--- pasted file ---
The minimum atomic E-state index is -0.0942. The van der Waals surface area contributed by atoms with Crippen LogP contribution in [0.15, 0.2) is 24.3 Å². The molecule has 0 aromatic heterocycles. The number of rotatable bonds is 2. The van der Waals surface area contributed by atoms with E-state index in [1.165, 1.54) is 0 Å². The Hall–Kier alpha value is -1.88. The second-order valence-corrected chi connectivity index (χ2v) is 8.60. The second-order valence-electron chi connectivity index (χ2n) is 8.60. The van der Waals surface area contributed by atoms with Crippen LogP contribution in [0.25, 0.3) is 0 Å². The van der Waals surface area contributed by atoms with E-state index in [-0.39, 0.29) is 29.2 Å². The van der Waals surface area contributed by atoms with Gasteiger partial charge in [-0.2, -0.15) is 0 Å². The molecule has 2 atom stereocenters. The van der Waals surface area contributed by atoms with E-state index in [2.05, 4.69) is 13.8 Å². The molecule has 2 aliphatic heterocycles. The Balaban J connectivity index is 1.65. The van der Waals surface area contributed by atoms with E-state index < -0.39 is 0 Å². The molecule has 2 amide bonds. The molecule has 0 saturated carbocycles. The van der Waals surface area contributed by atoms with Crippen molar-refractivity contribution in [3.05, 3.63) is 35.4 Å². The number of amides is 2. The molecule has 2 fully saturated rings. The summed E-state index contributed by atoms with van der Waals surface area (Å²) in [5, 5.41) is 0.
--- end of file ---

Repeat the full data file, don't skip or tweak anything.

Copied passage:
The minimum atomic E-state index is -0.0942. The van der Waals surface area contributed by atoms with Crippen LogP contribution in [0.15, 0.2) is 24.3 Å². The molecule has 0 aromatic heterocycles. The number of rotatable bonds is 2. The van der Waals surface area contributed by atoms with E-state index in [1.165, 1.54) is 0 Å². The Hall–Kier alpha value is -1.88. The second-order valence-corrected chi connectivity index (χ2v) is 8.60. The second-order valence-electron chi connectivity index (χ2n) is 8.60. The van der Waals surface area contributed by atoms with Crippen LogP contribution in [0.25, 0.3) is 0 Å². The van der Waals surface area contributed by atoms with E-state index in [-0.39, 0.29) is 29.2 Å². The van der Waals surface area contributed by atoms with Gasteiger partial charge in [-0.2, -0.15) is 0 Å². The molecule has 2 atom stereocenters. The van der Waals surface area contributed by atoms with E-state index in [2.05, 4.69) is 13.8 Å². The molecule has 2 aliphatic heterocycles. The Balaban J connectivity index is 1.65. The van der Waals surface area contributed by atoms with E-state index < -0.39 is 0 Å². The molecule has 2 amide bonds. The molecule has 0 saturated carbocycles. The van der Waals surface area contributed by atoms with Crippen molar-refractivity contribution in [3.05, 3.63) is 35.4 Å². The number of amides is 2. The molecule has 2 fully saturated rings. The summed E-state index contributed by atoms with van der Waals surface area (Å²) in [5, 5.41) is 0.